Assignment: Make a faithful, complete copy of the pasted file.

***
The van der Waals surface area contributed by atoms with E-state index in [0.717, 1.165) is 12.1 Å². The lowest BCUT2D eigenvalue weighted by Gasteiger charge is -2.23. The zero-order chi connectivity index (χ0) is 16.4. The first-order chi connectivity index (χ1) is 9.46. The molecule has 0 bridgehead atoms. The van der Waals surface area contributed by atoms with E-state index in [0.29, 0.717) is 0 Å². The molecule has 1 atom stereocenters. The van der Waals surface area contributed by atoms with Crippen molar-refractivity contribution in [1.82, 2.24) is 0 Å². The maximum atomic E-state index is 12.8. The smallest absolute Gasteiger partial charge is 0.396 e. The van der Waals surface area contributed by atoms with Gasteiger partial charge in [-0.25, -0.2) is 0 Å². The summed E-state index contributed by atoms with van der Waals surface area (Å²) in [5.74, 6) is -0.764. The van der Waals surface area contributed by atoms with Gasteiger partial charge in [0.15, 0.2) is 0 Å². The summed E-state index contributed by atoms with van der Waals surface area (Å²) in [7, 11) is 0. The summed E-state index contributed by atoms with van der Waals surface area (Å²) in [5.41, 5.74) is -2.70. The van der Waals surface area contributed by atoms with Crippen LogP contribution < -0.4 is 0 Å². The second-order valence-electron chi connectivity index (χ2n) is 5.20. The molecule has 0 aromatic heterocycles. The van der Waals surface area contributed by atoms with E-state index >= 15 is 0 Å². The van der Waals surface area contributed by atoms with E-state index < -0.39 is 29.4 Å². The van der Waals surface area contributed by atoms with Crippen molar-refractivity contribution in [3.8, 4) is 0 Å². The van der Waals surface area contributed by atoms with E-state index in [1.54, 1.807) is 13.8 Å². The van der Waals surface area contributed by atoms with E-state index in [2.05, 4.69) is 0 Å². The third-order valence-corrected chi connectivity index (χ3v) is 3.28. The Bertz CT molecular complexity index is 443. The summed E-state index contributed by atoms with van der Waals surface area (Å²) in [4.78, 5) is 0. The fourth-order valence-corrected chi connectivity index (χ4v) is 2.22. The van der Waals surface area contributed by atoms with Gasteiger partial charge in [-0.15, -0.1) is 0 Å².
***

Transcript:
The van der Waals surface area contributed by atoms with E-state index in [0.717, 1.165) is 12.1 Å². The lowest BCUT2D eigenvalue weighted by Gasteiger charge is -2.23. The zero-order chi connectivity index (χ0) is 16.4. The first-order chi connectivity index (χ1) is 9.46. The molecule has 0 bridgehead atoms. The van der Waals surface area contributed by atoms with E-state index in [0.29, 0.717) is 0 Å². The molecule has 1 atom stereocenters. The van der Waals surface area contributed by atoms with Crippen molar-refractivity contribution in [1.82, 2.24) is 0 Å². The maximum atomic E-state index is 12.8. The smallest absolute Gasteiger partial charge is 0.396 e. The van der Waals surface area contributed by atoms with Gasteiger partial charge in [-0.25, -0.2) is 0 Å². The summed E-state index contributed by atoms with van der Waals surface area (Å²) in [5.74, 6) is -0.764. The van der Waals surface area contributed by atoms with Gasteiger partial charge in [0.15, 0.2) is 0 Å². The summed E-state index contributed by atoms with van der Waals surface area (Å²) in [7, 11) is 0. The summed E-state index contributed by atoms with van der Waals surface area (Å²) in [5.41, 5.74) is -2.70. The van der Waals surface area contributed by atoms with Crippen LogP contribution < -0.4 is 0 Å². The second-order valence-electron chi connectivity index (χ2n) is 5.20. The molecule has 0 aromatic heterocycles. The van der Waals surface area contributed by atoms with E-state index >= 15 is 0 Å². The van der Waals surface area contributed by atoms with E-state index < -0.39 is 29.4 Å². The van der Waals surface area contributed by atoms with Crippen molar-refractivity contribution in [3.8, 4) is 0 Å². The van der Waals surface area contributed by atoms with E-state index in [1.54, 1.807) is 13.8 Å². The van der Waals surface area contributed by atoms with E-state index in [2.05, 4.69) is 0 Å². The third-order valence-corrected chi connectivity index (χ3v) is 3.28. The Bertz CT molecular complexity index is 443. The summed E-state index contributed by atoms with van der Waals surface area (Å²) in [4.78, 5) is 0. The fourth-order valence-corrected chi connectivity index (χ4v) is 2.22. The van der Waals surface area contributed by atoms with Gasteiger partial charge in [-0.15, -0.1) is 0 Å².